Indian Activist Continues 250+ Day Fast in Protest of “Elderly Prisoner Release”


83-year-old Surat Singh continues his lengthy fast to gain release of elderly Sikh political prisoners he says have completed their jail sentences.

This week, Punjab police arrived at his house in Hassanpur and cordoned off the property. An ambulance was stationed outside, generating fear that the activist may once again be taken to a hospital and confined for force-feeding.

Singh began his protest on January 16, 2015. After the first three weeks, he was removed from his home by authorities and placed under preventive arrest for treatment. Allegedly, in an effort to force-feed him, food pipes were stitched to his forehead in an unhygienic manner and an infection developed.

The country’s largest civil rights organizations, Peoples Union for Civil Liberties (PUCL), said that if the allegations are true, they amount to inflicting torture and inhuman, cruel, degrading and illegal treatment, and that the state is denying Surat Singh his right to indulge in a non-violent, democratic act of protest.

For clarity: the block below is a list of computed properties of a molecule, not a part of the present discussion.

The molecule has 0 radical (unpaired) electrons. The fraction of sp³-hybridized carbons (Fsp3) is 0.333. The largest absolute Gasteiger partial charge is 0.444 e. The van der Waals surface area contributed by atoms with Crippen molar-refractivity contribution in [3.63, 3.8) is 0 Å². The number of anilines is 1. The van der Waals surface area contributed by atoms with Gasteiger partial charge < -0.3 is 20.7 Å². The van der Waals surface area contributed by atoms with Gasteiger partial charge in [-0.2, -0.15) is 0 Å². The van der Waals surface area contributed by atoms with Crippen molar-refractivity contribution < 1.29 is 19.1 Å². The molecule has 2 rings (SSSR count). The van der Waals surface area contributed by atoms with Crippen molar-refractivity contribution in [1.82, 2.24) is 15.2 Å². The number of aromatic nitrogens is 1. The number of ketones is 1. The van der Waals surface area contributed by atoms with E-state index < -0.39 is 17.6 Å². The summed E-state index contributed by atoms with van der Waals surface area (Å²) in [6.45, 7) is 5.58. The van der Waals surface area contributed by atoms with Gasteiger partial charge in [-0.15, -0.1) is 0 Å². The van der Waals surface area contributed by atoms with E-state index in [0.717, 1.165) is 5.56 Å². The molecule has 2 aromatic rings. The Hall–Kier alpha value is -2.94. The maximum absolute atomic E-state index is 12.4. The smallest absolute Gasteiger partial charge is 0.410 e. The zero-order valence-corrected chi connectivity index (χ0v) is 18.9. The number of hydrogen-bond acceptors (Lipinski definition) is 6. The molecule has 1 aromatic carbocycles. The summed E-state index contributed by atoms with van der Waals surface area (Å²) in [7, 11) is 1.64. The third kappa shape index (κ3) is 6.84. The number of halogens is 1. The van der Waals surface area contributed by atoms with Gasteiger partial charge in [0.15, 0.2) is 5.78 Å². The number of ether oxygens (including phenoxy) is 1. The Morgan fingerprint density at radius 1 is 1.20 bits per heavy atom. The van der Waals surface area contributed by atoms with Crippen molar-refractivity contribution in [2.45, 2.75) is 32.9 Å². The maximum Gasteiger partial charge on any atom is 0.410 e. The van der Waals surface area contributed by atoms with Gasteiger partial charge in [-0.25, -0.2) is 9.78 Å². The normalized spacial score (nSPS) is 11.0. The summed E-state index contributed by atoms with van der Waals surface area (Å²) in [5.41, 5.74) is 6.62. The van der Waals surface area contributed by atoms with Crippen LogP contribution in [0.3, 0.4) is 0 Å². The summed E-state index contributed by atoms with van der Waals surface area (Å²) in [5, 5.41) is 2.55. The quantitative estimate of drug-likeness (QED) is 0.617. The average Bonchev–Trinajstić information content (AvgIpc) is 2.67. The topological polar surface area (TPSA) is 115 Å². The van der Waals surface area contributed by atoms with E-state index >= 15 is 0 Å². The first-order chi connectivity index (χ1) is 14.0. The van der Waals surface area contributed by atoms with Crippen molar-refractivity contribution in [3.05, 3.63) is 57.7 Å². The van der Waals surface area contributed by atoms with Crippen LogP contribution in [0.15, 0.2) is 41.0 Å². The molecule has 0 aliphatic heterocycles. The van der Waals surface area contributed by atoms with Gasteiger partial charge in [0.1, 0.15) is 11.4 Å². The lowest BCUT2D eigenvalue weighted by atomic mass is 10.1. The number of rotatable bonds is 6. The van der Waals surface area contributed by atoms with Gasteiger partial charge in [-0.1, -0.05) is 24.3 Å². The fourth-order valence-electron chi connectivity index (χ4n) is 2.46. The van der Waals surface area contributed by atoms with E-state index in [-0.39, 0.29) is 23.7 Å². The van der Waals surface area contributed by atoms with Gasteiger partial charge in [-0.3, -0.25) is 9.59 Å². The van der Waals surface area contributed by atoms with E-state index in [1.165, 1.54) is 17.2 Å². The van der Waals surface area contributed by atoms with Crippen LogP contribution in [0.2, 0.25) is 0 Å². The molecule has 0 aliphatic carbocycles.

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His son, Ravinderjit Singh, a U.S. citizen, who visited India to look after his father, was held under Indian police custody for two months while charged as being “likely to commit a breach of the peace”. After his release on April 27, Ravinder says, he was tortured multiple times and felt that his life was in danger. He has alleged that the police blackmailed him to manipulate Surat into stopping his protest.

Sumedh Singh Saini, the Director General of Police in Punjab, said in a press conference that a list cited by Surat Singh contained 82 names, some of whom have been arrested as recently as 2014, and that several were undergoing trial. The Supreme Court had stayed the release of life convicts across the country with an order in July 2014, and in some cases, the prisoners were jailed in other states.
But Jaspal Singh Manjhpur, the lawyer aiding Surat Singh, said that the list discussed by the DGP contained 200 names, of which an estimated 70 to 75 prisoners have indeed served over 15 to 20 years of their jail terms.

Arjun Sheoran, a lawyer associated with PUCL, said that the Punjab government’s claim that the state was unable to act because of a Supreme Court stay on release of life prisoners in 2014 was inaccurate and that an interim application could be filed.